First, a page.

Many families find that their dollars are already stretched thin after a summer of fun, sun, spending and shortened work weeks. Purchasing school clothes and the growing list of supplies that come part-in-parcel with the kids returning to school can trigger a panicky sense that the rest of the world has snapped back to reality, while you are just waking up.
Some parents find success agreeing to make specific purchases for the children. This often works best when one parent takes the initiative, explaining via email that he or she has already purchased shoes, pants or tops, but the children still need sweaters and outer wear. Similarly, school supplies are often best addressed with a similar “divide and conquer” approach. Rather than asking for reimbursement or “splitting” costs, parents often do best by purchasing a portion of the supplies on the child’s list, then asking the other parent to shop for and purchase the remaining items. This way, parents share the expenses and, perhaps even more importantly, each parent gets to be meaningfully involved in the process of shopping and preparing their child for school.
Back to school often presents an even busier schedule for kids, even though child-rearing duties lighten for parents once school resumes. If the parents aren’t on the same page, one of two things can occur: the children miss events and activities, or a parent gets left out of event and actives, causing hurt and resentment. There are easy and practical ways to avoid this.
One very effective way to keep everyone in the family in the loop is to utilize a shared calendar. There are several free programs and apps that can help families communicate and schedule the events over the school year. Apple and Google both have a shared calendar option, and several of my clients have reported using COZI.com with success. With a shared calendar, each member of the family, including both parents, have a central location to share and gather information. A shared calendar can also empower children who feel caught between their parents’ disagreements. By printing out the calendar and sharing regularly with the child, he or she can be aware of upcoming activities as well as develop his or her own voice when it comes to the activity and event schedule.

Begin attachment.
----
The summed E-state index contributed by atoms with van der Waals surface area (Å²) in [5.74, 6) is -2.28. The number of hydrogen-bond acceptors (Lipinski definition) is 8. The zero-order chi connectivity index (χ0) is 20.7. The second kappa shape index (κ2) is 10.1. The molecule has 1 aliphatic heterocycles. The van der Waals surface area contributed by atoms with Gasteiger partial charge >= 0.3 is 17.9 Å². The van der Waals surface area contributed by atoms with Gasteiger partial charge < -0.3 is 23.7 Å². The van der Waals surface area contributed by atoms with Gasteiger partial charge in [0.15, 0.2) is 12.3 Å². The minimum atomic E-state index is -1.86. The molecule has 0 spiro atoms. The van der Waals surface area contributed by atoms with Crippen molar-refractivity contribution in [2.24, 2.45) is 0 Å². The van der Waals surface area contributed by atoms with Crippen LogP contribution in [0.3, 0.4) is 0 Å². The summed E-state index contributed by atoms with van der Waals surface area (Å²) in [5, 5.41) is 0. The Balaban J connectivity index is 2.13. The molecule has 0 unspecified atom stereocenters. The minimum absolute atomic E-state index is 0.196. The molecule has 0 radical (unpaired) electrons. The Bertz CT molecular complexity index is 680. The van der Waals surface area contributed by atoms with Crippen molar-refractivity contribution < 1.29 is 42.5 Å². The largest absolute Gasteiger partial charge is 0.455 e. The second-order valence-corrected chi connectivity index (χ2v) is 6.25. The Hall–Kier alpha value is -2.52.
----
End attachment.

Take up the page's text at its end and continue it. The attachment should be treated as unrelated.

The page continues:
During and after divorce, parents have a continuing duty to make sure that the transition process is as easy on the children as possible. Part of that responsibility includes informing others of changes in the family dynamic since school ended the previous spring. It is a good practice to inform your children’s teachers, counsellors, principals, and coaches early in the school year about the current family situation. Parents should also create a safe guardian list for school officials to refer to during pick-ups, which has the added benefit of keeping your children safe.
Another way to stay informed is for both parents to attend parent-teacher conferences, either together, if feasible, or at separate times. Involvement by both parents is not only helpful to teachers and but it also sends a strong message to children that they are important and loved. That’s most important to great parenting!
By default, children’s extra-curricular activities occur during one parent’s scheduled parenting time. It is important to understand that a child’s scheduled activity should not be viewed as an interruption to parenting time, but rather, an essential part of a child’s social and emotional development. Activities also provide unique opportunities for parents to share their children’s interests.
In addition, it is important for both parents to be present at events and activities, regardless parenting time. It is often parents who encourage the other parent to attend these activities (even when it is not during their parenting time) who experience the greatest co-parenting success. Divorced or divorcing parents do not need to be best friends. Civility, however, goes a very long way.
Sometimes, even after doing their best to work cooperatively, parents still need the help of attorneys and the court to address parenting problems that are just too difficult or overwhelming for the parties to resolve on their own. That doesn’t mean the parties have failed or that they are bad parents. Being a good parent often involves making difficult decisions and knowing when to ask for help. Turning to an expert to help craft a plan to address unresolved issues and clarify problems is a practical solution for parents who need help creating a nurturing environment in which their children can thrive, not just survive.
About the Author: Carmela M. Miraglia is a Massachusetts divorce lawyer and Massachusetts family law attorney for Lynch & Owens, with offices in Hingham, Massachusetts and East Sandwich, Massachusetts.